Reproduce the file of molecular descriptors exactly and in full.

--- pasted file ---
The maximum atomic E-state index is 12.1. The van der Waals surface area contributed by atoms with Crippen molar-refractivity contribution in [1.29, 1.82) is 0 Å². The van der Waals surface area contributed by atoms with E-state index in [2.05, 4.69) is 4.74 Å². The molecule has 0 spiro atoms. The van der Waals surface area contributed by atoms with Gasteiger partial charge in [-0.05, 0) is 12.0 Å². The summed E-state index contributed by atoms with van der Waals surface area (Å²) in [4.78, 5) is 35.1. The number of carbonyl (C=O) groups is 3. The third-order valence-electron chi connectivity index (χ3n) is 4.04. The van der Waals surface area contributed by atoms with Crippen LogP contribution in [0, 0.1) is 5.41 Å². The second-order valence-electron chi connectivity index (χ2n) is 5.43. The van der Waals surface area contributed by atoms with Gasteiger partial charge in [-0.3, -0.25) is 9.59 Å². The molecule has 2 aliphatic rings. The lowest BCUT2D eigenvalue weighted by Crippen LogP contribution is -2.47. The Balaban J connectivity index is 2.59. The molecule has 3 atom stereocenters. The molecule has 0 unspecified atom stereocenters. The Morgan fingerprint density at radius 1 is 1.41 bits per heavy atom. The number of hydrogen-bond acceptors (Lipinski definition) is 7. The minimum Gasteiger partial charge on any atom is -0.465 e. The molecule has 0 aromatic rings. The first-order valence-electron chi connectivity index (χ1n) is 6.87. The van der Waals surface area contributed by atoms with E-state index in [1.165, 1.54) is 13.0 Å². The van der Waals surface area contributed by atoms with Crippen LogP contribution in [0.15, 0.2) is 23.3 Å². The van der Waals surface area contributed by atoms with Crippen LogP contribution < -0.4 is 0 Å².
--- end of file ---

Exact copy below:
The maximum atomic E-state index is 12.1. The van der Waals surface area contributed by atoms with Crippen molar-refractivity contribution in [1.29, 1.82) is 0 Å². The van der Waals surface area contributed by atoms with E-state index in [2.05, 4.69) is 4.74 Å². The molecule has 0 spiro atoms. The van der Waals surface area contributed by atoms with Gasteiger partial charge in [-0.05, 0) is 12.0 Å². The summed E-state index contributed by atoms with van der Waals surface area (Å²) in [4.78, 5) is 35.1. The number of carbonyl (C=O) groups is 3. The third-order valence-electron chi connectivity index (χ3n) is 4.04. The van der Waals surface area contributed by atoms with Crippen LogP contribution in [0, 0.1) is 5.41 Å². The second-order valence-electron chi connectivity index (χ2n) is 5.43. The van der Waals surface area contributed by atoms with Gasteiger partial charge in [-0.3, -0.25) is 9.59 Å². The molecule has 2 aliphatic rings. The lowest BCUT2D eigenvalue weighted by Crippen LogP contribution is -2.47. The Balaban J connectivity index is 2.59. The molecule has 3 atom stereocenters. The molecule has 0 unspecified atom stereocenters. The Morgan fingerprint density at radius 1 is 1.41 bits per heavy atom. The number of hydrogen-bond acceptors (Lipinski definition) is 7. The minimum Gasteiger partial charge on any atom is -0.465 e. The molecule has 0 aromatic rings. The first-order valence-electron chi connectivity index (χ1n) is 6.87. The van der Waals surface area contributed by atoms with E-state index in [1.165, 1.54) is 13.0 Å². The van der Waals surface area contributed by atoms with Crippen LogP contribution in [0.15, 0.2) is 23.3 Å². The van der Waals surface area contributed by atoms with Crippen LogP contribution < -0.4 is 0 Å².